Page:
Wednesday, October 13, 2004

Monday night, our local PBS station, WHYY, offered a rare treat. They broadcast an hour-long documentary on one of Philadelphia's best known living artists,
Bo Bartlett in conjunciton with an exhibition of his work at the Pennsylvania Academy of the Fine Arts. This event was rare because:

1. It's seldom that a local painter is featured in any program here.
2. It's rarer still that a local, living painter is given such focus.

I like Bartlett's work, despite it being somewhat sterile at times. I like figurative work, but it has to be done well and Bartlett is one of the few contemporary realist, figurative painters whom I think is good at what he does. Beyond that, I really connected with the sheer will, ambition, and determination he's cultivated to stay focused on his work. There was this connection to a very palpable 'search' going on that fuels much of my own creative endeavors and, which I suspect, is the same for other creative people.

This all relates to conversations and thoughts I've been having lately. It first came up a couple of months ago when I had a conversation with Gabrielle, one of my studio-mates. We got on the subject of the type of guy she had been dating before she met her present boyfriend. She said that it was an adjustment to getting used to someone who was so, and I'm paraphrasing, "so settled and unquestioning...someone who was happy where he was and accepted it". While on the other hand, her other relationships were with people who were creative in some way and were seemingly always searching and questioning what they were doing and the world around them.

That conversation has been with me for a while now and I've been thinking about the search I've been on as a painter. What it is I'm searching for doesn't matter; I honestly don't know what it is I'm truly after most of the time. It changes all the time. I know I'm attempting to express something; some relationship to my enviornment, some emotion/feeling, beauty, whatever...What matters is that there's this very real pull to define something which, ultimately, is undefinable to me. The act of creating, itself, is being in a constant state of questioning. Each painting I do invariably winds up leaving more quetions to be dealt with. There simply isn't an answer. The minute you begin thinking that you've found answer in your work, then what's the use of continuing to paint? There's no point in going on with it if you know the answer to what it is you have been after. Life is exactly the same way. There is no answer to the question, "What is life?" That only leads to more questions and there isn't a definitive answer to be found.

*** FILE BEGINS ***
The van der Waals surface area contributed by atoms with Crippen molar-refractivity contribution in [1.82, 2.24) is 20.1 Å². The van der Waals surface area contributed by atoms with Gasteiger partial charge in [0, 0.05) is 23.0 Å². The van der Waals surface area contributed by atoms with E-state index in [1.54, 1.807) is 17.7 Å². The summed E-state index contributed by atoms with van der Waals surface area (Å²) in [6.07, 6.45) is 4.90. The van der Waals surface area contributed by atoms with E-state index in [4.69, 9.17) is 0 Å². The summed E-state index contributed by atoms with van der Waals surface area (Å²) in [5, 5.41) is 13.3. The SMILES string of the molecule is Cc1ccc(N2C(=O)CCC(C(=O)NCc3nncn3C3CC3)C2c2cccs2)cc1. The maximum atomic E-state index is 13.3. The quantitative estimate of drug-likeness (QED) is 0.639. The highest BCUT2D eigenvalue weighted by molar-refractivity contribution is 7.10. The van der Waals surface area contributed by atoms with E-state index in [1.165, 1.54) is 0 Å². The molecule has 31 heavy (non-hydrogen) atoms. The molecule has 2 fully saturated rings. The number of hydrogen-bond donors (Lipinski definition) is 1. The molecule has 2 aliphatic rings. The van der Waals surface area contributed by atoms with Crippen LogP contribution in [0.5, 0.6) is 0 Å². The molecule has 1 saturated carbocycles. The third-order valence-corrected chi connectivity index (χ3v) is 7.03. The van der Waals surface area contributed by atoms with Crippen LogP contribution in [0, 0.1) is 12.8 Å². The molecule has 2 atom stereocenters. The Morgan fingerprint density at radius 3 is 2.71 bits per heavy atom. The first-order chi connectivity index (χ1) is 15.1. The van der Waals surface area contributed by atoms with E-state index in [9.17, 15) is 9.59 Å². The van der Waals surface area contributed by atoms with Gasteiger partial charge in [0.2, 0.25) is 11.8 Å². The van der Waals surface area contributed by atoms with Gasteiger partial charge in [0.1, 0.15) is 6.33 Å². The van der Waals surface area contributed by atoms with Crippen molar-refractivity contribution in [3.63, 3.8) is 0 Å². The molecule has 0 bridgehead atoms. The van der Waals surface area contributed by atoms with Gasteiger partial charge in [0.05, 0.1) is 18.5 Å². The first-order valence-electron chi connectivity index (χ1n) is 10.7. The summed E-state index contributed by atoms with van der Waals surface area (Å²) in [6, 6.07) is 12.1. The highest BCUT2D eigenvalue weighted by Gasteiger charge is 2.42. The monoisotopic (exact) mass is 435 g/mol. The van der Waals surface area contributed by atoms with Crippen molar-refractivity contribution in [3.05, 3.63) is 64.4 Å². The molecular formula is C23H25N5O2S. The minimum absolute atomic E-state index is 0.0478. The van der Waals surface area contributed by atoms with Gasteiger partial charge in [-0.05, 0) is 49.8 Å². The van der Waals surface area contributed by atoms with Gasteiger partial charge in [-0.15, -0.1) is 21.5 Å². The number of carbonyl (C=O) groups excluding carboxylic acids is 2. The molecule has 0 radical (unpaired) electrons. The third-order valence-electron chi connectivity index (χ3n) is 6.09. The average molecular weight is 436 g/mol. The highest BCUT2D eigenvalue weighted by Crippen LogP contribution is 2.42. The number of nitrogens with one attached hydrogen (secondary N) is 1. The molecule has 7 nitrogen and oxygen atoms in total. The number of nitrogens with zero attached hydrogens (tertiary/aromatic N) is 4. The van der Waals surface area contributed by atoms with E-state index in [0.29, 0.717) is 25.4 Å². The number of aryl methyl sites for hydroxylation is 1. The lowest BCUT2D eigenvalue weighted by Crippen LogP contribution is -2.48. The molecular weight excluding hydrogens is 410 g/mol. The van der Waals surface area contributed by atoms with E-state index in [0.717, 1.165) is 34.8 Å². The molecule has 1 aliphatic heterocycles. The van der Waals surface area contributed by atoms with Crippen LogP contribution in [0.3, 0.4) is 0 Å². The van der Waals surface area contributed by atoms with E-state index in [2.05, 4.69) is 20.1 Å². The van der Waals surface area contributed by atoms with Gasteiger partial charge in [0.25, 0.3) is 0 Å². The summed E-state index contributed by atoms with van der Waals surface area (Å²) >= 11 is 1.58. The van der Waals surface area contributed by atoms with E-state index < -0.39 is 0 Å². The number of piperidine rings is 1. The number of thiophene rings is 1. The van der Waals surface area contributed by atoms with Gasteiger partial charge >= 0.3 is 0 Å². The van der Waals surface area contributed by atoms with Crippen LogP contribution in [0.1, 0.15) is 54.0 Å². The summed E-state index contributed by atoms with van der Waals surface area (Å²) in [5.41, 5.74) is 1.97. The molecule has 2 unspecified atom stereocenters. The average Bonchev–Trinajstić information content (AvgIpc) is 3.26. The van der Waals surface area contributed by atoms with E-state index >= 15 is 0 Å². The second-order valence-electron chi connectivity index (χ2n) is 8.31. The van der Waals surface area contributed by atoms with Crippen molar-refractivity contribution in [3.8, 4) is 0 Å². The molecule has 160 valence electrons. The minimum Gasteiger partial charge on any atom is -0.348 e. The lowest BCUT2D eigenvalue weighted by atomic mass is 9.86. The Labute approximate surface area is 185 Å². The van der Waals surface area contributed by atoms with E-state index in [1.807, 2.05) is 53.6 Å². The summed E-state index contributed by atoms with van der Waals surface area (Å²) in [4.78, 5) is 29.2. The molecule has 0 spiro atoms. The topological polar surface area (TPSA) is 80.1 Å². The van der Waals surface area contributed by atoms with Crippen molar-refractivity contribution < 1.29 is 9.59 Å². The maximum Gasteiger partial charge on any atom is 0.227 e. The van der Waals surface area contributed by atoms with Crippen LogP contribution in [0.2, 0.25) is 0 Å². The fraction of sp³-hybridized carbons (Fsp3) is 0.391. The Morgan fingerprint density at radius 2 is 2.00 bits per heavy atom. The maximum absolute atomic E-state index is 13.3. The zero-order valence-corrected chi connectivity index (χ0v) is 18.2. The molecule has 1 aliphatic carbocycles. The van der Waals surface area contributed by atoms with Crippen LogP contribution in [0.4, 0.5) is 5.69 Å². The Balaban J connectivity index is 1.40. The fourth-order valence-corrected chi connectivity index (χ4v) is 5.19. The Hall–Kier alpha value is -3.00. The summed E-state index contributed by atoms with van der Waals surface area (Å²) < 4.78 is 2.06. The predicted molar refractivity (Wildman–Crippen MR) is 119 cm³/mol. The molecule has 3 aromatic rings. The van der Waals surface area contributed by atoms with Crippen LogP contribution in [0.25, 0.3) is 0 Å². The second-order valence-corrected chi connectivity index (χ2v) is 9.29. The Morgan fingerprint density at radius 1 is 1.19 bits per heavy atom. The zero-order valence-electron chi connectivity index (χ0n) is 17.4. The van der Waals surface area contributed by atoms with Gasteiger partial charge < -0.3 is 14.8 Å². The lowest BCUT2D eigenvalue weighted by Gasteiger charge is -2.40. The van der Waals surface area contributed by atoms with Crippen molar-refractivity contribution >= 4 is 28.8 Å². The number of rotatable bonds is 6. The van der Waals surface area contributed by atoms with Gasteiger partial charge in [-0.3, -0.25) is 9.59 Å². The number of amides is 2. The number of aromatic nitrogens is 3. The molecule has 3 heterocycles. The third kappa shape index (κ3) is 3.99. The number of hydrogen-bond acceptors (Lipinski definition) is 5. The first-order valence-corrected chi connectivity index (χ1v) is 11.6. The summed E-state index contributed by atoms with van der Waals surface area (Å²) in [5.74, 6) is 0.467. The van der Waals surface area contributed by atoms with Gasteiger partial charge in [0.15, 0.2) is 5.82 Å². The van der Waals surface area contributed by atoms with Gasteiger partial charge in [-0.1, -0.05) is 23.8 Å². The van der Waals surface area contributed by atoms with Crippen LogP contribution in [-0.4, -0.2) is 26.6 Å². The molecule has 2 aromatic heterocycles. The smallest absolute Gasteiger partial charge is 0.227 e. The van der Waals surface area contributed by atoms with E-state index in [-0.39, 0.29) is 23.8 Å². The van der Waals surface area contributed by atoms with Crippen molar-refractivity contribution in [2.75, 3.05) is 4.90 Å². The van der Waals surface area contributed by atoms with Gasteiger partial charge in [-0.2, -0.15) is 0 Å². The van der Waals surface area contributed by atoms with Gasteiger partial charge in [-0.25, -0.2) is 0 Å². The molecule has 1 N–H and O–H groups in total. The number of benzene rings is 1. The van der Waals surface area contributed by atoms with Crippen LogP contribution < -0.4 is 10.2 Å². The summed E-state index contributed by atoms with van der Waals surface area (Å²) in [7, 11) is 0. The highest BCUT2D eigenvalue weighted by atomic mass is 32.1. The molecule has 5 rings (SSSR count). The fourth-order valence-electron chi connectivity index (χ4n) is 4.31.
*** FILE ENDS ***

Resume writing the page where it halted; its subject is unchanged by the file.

So why put myself through all of the ups and downs, self doubt and confidence, etc...? I don't know why, I just have to do what I do and I love it. It's that simple. What makes creativity worthwhile for me is knowing that I'm in an active conversation with life and ideas. You can't be passive and be creative, these are mutually exclusive. It just doesn't work. Creativity arises out of passion and for there to be passion means that you have to be engaged in life at some level. Not just thinking about it, but living, feeling, and being it.
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